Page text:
4.2 Acceleration vector  (Page 3/4)

 Page 3 / 4

Solution

(a) The origin of the coordinate system is at the top of the hill with y- axis vertically upward and the x- axis horizontal. By looking at the trajectory of the skier, the x- component of the acceleration is positive and the y- component is negative. Since the angle is $15\text{°}$ down the slope, we find

${a}_{x}=\left(2.1\phantom{\rule{0.2em}{0ex}}\text{m/}{\text{s}}^{2}\right)\phantom{\rule{0.2em}{0ex}}\text{cos}\left(15\text{°}\right)=2.0\phantom{\rule{0.2em}{0ex}}\text{m/}{\text{s}}^{2}$
${a}_{y}=\left(-2.1\phantom{\rule{0.2em}{0ex}}\text{m/}{\text{s}}^{2}\right)\phantom{\rule{0.2em}{0ex}}\text{sin}\phantom{\rule{0.2em}{0ex}}15\text{°}=-0.54\phantom{\rule{0.2em}{0ex}}\text{m/}{\text{s}}^{2}.$

Inserting the initial position and velocity into [link] and [link] for x , we have

$x\left(t\right)=75.0\phantom{\rule{0.2em}{0ex}}\text{m}+\left(4.1\phantom{\rule{0.2em}{0ex}}\text{m/s}\right)t+\frac{1}{2}\left(2.0\phantom{\rule{0.2em}{0ex}}\text{m/}{\text{s}}^{2}\right){t}^{2}$
${v}_{x}\left(t\right)=4.1\phantom{\rule{0.2em}{0ex}}\text{m/s}+\left(2.0\phantom{\rule{0.2em}{0ex}}\text{m/}{\text{s}}^{2}\right)t.$

For y , we have

$y\left(t\right)=-50.0\phantom{\rule{0.2em}{0ex}}\text{m}+\left(-1.1\phantom{\rule{0.2em}{0ex}}\text{m/s}\right)t+\frac{1}{2}\left(-0.54\phantom{\rule{0.2em}{0ex}}\text{m/}{\text{s}}^{2}\right){t}^{2}$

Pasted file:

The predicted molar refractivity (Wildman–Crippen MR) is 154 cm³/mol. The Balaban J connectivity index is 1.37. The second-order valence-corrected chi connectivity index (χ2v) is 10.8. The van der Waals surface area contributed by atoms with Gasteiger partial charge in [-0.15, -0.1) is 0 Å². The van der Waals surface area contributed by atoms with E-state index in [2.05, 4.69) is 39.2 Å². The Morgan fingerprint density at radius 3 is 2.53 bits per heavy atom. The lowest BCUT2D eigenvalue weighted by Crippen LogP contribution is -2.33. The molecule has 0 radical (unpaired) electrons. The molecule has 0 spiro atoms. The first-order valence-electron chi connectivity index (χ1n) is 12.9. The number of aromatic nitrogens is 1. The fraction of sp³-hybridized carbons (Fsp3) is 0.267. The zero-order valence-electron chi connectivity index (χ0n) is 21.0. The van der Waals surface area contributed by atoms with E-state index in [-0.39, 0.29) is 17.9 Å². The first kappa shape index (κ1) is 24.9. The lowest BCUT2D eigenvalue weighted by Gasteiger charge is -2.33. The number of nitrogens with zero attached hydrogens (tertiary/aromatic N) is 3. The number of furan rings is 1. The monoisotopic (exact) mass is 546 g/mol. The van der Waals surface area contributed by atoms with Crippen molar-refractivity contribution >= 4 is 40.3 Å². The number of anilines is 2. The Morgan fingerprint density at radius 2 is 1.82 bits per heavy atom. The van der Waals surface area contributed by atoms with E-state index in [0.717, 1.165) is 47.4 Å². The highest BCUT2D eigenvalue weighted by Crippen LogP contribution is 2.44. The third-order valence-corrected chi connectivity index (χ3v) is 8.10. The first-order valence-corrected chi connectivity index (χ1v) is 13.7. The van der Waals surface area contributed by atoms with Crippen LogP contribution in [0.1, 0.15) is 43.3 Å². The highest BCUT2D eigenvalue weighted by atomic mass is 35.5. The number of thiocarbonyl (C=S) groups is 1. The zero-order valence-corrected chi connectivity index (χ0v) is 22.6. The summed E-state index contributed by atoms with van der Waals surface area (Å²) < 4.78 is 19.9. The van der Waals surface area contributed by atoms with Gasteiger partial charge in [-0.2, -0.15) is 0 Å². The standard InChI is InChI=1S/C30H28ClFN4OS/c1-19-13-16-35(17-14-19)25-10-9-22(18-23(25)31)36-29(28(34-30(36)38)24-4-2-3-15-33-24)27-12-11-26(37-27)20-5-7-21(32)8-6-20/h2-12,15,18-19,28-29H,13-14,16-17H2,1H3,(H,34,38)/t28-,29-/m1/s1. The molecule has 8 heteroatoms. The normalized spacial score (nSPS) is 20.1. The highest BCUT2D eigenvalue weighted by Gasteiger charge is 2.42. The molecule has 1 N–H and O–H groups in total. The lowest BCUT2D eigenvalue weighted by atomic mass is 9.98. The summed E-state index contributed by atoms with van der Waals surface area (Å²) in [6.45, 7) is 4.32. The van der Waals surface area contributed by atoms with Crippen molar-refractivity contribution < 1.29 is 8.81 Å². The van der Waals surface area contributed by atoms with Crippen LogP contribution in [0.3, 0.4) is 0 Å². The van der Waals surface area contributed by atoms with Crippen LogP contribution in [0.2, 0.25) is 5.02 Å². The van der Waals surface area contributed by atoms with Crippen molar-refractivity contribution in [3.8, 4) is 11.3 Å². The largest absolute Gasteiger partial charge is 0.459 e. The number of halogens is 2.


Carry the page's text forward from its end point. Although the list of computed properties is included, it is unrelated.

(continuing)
${v}_{y}\left(t\right)=-1.1\phantom{\rule{0.2em}{0ex}}\text{m/s}+\left(-0.54\phantom{\rule{0.2em}{0ex}}\text{m/}{\text{s}}^{2}\right)t.$

(b) Now that we have the equations of motion for x and y as functions of time, we can evaluate them at t = 10.0 s:

$x\left(10.0\phantom{\rule{0.2em}{0ex}}\text{s}\right)=75.0\phantom{\rule{0.2em}{0ex}}\text{m}+\left(4.1\phantom{\rule{0.2em}{0ex}}\text{m/}{\text{s}}^{2}\right)\left(10.0\phantom{\rule{0.2em}{0ex}}\text{s}\right)+\frac{1}{2}\left(2.0\phantom{\rule{0.2em}{0ex}}\text{m/}{\text{s}}^{2}\right){\left(10.0\phantom{\rule{0.2em}{0ex}}\text{s}\right)}^{2}=216.0\phantom{\rule{0.2em}{0ex}}\text{m}$
${v}_{x}\left(10.0\phantom{\rule{0.2em}{0ex}}\text{s}\right)=4.1\phantom{\rule{0.2em}{0ex}}\text{m/s}+\left(2.0\phantom{\rule{0.2em}{0ex}}\text{m/}{\text{s}}^{2}\right)\left(10.0\phantom{\rule{0.2em}{0ex}}\text{s}\right)=24.1\text{m}\text{/s}$
$y\left(10.0\phantom{\rule{0.2em}{0ex}}\text{s}\right)=-50.0\phantom{\rule{0.2em}{0ex}}\text{m}+\left(-1.1\phantom{\rule{0.2em}{0ex}}\text{m/s}\right)\left(10.0\phantom{\rule{0.2em}{0ex}}\text{s}\right)+\frac{1}{2}\left(-0.54\phantom{\rule{0.2em}{0ex}}\text{m/}{\text{s}}^{2}\right){\left(10.0\phantom{\rule{0.2em}{0ex}}\text{s}\right)}^{2}=-88.0\phantom{\rule{0.2em}{0ex}}\text{m}$
${v}_{y}\left(10.0\phantom{\rule{0.2em}{0ex}}\text{s}\right)=-1.1\phantom{\rule{0.2em}{0ex}}\text{m/s}+\left(-0.54\phantom{\rule{0.2em}{0ex}}\text{m/}{\text{s}}^{2}\right)\left(10.0\phantom{\rule{0.2em}{0ex}}\text{s}\right)=-6.5\phantom{\rule{0.2em}{0ex}}\text{m/s}.$

The position and velocity at t = 10.0 s are, finally,

$\stackrel{\to }{r}\left(10.0\phantom{\rule{0.2em}{0ex}}\text{s}\right)=\left(216.0\stackrel{^}{i}-88.0\stackrel{^}{j}\right)\phantom{\rule{0.2em}{0ex}}\text{m}$
$\stackrel{\to }{v}\left(10.0\phantom{\rule{0.2em}{0ex}}\text{s}\right)=\left(24.1\stackrel{^}{i}-6.5\stackrel{^}{j}\right)\text{m/s}.$

The magnitude of the velocity of the skier at 10.0 s is 25 m/s, which is 60 mi/h.

Significance

It is useful to know that, given the initial conditions of position, velocity, and acceleration of an object, we can find the position, velocity, and acceleration at any later time.